Dustin Bates, the man behind the band Starset, holds a doctorate in electrical engineering from Ohio University and was positioned to work on leading edge technology before the opportunity for viable music career opened.
“I did numerous projects in automated robotics and highly accurate navigation,” Bates said during a recent phone interview. “My goal was to be in the forefront of automated vehicles, and it was timed just right that I really could have done that and been part of that movement.”
Music intervened. The band Bates had during college, Downplay, released several independent albums and in 2010 signed to Epic Records, which green lighted a first album for the label.
Bates put his aspirations to work on automated vehicles on the shelf and invested his savings into the band, which specialized in a mainstream rock sound with an alternative slant.
“And almost simultaneously with the completion of the record, the label got a new president and we were dropped instantaneously as they changed the direction of what they wanted to do…They wanted to focus on pop,” Bates said.
But looking back, Bates said the end of the Epic deal was not a bad thing.
“It was a very low point,” he admitted. “But it was good, though. It didn’t feel like it at the time – but it allowed for sort of cleansing of the palate. I was able to (re-connect) with finding a direction in a weird way.”
Bates began thinking about a new musical direction and forming a band with a much more substantial message – one that tied into his collegiate and post-graduate studies.
He came up with a concept for a fictional science organization known as the Starset Society led by an equally fictional president, Aston Wise. The society had received a transmission from outer space that foretold the demise of humanity on earth but also included instructions on how to prevent this catastrophic outcome. This message would be brought to the masses through a very real band called Starset, decked out in spacesuits.
That group released its second album, “Vessels,” in January, and its music and message have connected on a fairly major scale during its brief existence.
The group, which includes Bates out front on vocals, keyboards and guitar and band members bassist Ron De Chant, guitarist Brock Richards and drummer Adam Gilbert are performing Oct. 22 at Aftershock at Discovery Park. The event begins Oct. 21.
Starset’s 2014 debut album, “Transmissions,” debuted at No. 5 on “Billboard” magazine’s Hard Rock album chart and spawned a single, “My Demons,” which set the record for the longest run of any song to stay in the top five on “Billboard’s” Mainstream Rock chart at 41 consecutive weeks.
The album’s impact was perhaps even more remarkable online. The band opened two You Tube accounts to host its videos and other content. According to a Nov. 19 “Billboard” magazine article, those pages generated more than 85 million views. But Starset’s music exploded primarily in the gaming and anime communities on You Tube where account holders uploaded video content from the band and/or created videos set to Starset music. A whopping 534.8 million views were generated by fan-created content.
The music Bates has created fits with the scientific/technology themes of the lyrics. The music brings together elements of electronic music, hard rock and metal (the “Vessels” songs “Into The Unknown,” “Gravity Of You” and “Frequency” are prime examples of that stylistic mix – and even integrate a few metalcore-ish screams into their otherwise melodic vocals), while also adding in a good bit of expansive pop (“Satellite” and “Die For You”) and even a touch of progressive rock (“Starlight”). Despite its diverse ingredients, Starset’s sound is cohesive, cinematic and impactful.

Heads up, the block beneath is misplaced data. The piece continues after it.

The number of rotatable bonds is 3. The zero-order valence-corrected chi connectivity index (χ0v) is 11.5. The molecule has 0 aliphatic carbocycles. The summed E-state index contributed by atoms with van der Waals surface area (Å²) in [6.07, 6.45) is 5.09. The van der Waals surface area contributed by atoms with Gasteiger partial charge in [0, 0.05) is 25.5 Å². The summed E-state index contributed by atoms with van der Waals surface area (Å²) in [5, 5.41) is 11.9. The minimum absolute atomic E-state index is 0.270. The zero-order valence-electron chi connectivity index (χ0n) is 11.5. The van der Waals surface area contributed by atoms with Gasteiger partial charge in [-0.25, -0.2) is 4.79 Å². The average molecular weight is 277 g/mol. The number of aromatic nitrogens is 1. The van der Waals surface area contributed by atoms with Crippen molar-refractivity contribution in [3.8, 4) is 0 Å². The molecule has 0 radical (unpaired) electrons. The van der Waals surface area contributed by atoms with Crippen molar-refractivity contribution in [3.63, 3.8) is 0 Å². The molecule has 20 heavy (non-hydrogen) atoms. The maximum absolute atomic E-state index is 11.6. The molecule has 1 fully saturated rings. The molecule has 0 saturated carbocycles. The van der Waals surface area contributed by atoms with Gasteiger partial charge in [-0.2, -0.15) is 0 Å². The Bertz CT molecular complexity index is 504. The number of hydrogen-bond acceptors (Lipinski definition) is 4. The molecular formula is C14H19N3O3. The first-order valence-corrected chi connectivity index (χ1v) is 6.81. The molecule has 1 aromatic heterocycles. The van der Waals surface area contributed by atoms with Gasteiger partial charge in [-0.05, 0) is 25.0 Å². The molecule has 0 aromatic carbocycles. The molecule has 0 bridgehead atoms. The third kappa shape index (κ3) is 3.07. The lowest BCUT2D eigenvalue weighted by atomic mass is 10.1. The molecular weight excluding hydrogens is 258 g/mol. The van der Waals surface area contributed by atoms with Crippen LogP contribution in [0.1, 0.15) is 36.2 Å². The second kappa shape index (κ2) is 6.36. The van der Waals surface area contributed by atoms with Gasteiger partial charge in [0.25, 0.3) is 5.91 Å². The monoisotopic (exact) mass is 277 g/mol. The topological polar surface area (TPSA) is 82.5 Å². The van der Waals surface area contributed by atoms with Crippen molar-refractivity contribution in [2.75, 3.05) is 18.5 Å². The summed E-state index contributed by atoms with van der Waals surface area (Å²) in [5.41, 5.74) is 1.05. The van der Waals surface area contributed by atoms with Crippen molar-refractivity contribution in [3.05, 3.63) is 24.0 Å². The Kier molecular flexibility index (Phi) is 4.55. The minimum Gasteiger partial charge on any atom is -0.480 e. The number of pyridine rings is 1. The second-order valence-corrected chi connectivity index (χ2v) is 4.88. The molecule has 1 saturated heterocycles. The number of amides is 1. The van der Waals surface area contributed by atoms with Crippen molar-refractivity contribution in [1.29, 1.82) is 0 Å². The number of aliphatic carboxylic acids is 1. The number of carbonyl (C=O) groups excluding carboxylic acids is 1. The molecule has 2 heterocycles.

What the music is not is easy to categorize. Writers and fans have struggled to describe the Starset sound, mentioning acts like Linkin Park, the Deftones, Radiohead and Nine Inch Nails as touchpoints. Bates thinks the band’s sound is unique.
“I have no qualms with comparisons to other groups and I welcome it, actually. It is getting a little harder, I would say, which is good,” he said. “Yeah, I don’t exactly know offhand a total one-to-one comparison band. I would still have to maybe list four or five to even put people on the path of what it is. But maybe someone will come up with something.”
Lyrically, Starset can be a challenge as well, and many will probably find it difficult to draw a cohesive story out of “Vessels’” songs themselves. But just as Starset fleshed out the lyrical story of “Transmissions” with a graphic novel (“The PROX Transmissions”) and other material on the band’s website. Bates promised that accompanying material for the “Vessels” album will soon be available.
“A lot of it (the “Vessels” story) is pulling ideas from four major tenants of the Starset Society that are going to be outlined on the website,” Bates said. “They are space, mind or brain, body and automation. There are narratives that are based upon these. I guess ‘Transmissions,’ I would say, is a story of overcoming and ‘Vessels’ is more the journey. It also has a little bit more of an intimate, human effect.”
Bates is excited to take the new music to the live stage. The group is bringing some visual bells and whistles to its show when possible and continues to wear its signature spacesuits. But there will be differences from previous tours.
“We’ve upgraded the suits this time,” Bates said. “We’re calling them the Mach III. They’re a lot different. We’re actually going to continue upgrading those as the tour goes on.”